Many people are commenting online on the impacts of decisions taken by the current Papua New Guinea government, with many expressing their feelings about a looming fiscal crisis. Dulciana Somare-Brash provides a raw assessment of the situation, saying the country will need more than a new crop of freshly elected leaders in 2017.
In a keynote address at the USP journalism awards, Pacific Media Center director Professor David Robie, formerly head of the South Pacific regional journalism program in its early stages, reflects on the progress and challenges facing media in the Pacific and worldwide. This is the first in a two-part blog of his speech.
As Pacific nations find themselves accused on various international watch lists, Giff Johnson explores the tension between the cultural approach of keeping disputes or problems muted and its use at the political level to avoid dealing with necessary issues.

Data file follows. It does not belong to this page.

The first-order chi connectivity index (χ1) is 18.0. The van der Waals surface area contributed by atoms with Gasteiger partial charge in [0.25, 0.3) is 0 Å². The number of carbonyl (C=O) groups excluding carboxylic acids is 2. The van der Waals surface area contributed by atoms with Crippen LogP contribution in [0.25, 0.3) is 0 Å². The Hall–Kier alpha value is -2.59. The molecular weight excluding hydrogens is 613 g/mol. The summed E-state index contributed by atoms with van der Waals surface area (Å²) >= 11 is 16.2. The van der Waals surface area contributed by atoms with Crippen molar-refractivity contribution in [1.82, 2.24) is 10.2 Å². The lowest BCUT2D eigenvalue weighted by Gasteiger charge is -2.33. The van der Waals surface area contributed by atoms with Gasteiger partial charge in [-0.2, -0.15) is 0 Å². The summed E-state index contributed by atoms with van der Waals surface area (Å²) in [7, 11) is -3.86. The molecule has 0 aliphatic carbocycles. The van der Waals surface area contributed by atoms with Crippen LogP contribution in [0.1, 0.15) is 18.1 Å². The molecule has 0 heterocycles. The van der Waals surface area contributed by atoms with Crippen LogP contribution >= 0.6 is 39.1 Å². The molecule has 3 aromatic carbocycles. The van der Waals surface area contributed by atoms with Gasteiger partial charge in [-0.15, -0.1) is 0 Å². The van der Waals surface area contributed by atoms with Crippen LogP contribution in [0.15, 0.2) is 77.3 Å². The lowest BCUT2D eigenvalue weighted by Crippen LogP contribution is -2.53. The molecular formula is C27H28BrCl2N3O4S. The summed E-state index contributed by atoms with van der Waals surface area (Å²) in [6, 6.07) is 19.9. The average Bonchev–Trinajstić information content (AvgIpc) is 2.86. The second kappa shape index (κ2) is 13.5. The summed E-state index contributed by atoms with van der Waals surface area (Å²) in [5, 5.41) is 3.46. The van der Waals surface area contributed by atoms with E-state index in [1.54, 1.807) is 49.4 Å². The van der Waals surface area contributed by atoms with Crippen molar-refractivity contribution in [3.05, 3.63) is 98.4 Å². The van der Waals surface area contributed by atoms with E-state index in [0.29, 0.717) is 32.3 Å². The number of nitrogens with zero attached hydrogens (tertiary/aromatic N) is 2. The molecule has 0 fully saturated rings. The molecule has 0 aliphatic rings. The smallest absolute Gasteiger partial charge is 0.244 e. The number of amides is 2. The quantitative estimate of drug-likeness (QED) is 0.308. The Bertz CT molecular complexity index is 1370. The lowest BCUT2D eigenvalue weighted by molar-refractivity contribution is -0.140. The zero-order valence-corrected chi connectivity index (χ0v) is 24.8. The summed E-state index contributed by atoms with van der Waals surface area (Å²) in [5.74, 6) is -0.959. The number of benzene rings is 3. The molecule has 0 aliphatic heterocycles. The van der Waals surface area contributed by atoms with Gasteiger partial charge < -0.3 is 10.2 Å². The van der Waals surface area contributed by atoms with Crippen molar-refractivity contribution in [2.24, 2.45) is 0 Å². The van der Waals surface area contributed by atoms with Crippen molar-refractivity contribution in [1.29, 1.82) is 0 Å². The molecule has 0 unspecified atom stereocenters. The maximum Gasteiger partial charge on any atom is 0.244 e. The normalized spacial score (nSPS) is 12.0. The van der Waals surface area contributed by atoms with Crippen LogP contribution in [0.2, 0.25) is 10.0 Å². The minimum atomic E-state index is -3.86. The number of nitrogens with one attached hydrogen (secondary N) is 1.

Countries in the region should not ignore continuing anti-democratic actions by the Nauru government, writes Giff Johnson.
It’s become fashionable these days to treat wholesale electronic surveillance as an inevitable and really-not-so-horrible thing. That’s exactly the wrong conclusion to draw. Pacific island governments could be doing more to protect themselves.
The New Zealand media is more interested in ISIL activities in Syria and Iraq than the horrendous human rights violations happening right under their noses in their own Pacific “front yard, such as in Fiji and West Papua, argues David Robie.